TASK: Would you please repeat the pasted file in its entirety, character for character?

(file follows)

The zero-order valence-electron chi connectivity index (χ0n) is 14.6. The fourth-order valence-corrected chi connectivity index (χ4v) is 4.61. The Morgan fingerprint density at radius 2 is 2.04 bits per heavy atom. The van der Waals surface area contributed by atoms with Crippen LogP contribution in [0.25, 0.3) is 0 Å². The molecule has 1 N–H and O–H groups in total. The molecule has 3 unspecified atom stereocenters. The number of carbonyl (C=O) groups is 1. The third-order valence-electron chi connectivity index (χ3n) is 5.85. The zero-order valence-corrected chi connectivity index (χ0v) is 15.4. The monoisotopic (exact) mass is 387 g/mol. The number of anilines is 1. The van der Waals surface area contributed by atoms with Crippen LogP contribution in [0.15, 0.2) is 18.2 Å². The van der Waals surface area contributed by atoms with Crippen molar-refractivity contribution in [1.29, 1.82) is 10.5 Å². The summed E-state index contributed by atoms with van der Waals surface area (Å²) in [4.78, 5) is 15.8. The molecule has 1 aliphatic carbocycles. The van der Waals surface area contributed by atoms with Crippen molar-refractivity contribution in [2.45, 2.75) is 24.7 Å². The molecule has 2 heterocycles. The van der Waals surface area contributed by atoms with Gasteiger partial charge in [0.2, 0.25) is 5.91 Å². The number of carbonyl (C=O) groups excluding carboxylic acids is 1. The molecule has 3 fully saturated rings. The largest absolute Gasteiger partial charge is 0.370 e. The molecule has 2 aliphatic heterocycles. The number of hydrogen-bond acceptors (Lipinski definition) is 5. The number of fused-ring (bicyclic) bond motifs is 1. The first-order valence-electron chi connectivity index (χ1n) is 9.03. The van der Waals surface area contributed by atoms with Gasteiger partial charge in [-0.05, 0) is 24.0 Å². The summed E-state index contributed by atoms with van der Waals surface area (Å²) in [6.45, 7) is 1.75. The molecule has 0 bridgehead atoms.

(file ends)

The zero-order valence-electron chi connectivity index (χ0n) is 14.6. The fourth-order valence-corrected chi connectivity index (χ4v) is 4.61. The Morgan fingerprint density at radius 2 is 2.04 bits per heavy atom. The van der Waals surface area contributed by atoms with Crippen LogP contribution in [0.25, 0.3) is 0 Å². The molecule has 1 N–H and O–H groups in total. The molecule has 3 unspecified atom stereocenters. The number of carbonyl (C=O) groups is 1. The third-order valence-electron chi connectivity index (χ3n) is 5.85. The zero-order valence-corrected chi connectivity index (χ0v) is 15.4. The monoisotopic (exact) mass is 387 g/mol. The number of anilines is 1. The van der Waals surface area contributed by atoms with Crippen LogP contribution in [0.15, 0.2) is 18.2 Å². The van der Waals surface area contributed by atoms with Crippen molar-refractivity contribution in [1.29, 1.82) is 10.5 Å². The summed E-state index contributed by atoms with van der Waals surface area (Å²) in [4.78, 5) is 15.8. The molecule has 1 aliphatic carbocycles. The van der Waals surface area contributed by atoms with Crippen molar-refractivity contribution in [2.45, 2.75) is 24.7 Å². The molecule has 2 heterocycles. The van der Waals surface area contributed by atoms with Gasteiger partial charge in [0.2, 0.25) is 5.91 Å². The number of carbonyl (C=O) groups excluding carboxylic acids is 1. The molecule has 3 fully saturated rings. The largest absolute Gasteiger partial charge is 0.370 e. The molecule has 2 aliphatic heterocycles. The number of hydrogen-bond acceptors (Lipinski definition) is 5. The number of fused-ring (bicyclic) bond motifs is 1. The first-order valence-electron chi connectivity index (χ1n) is 9.03. The van der Waals surface area contributed by atoms with Gasteiger partial charge in [-0.05, 0) is 24.0 Å². The summed E-state index contributed by atoms with van der Waals surface area (Å²) in [6.45, 7) is 1.75. The molecule has 0 bridgehead atoms.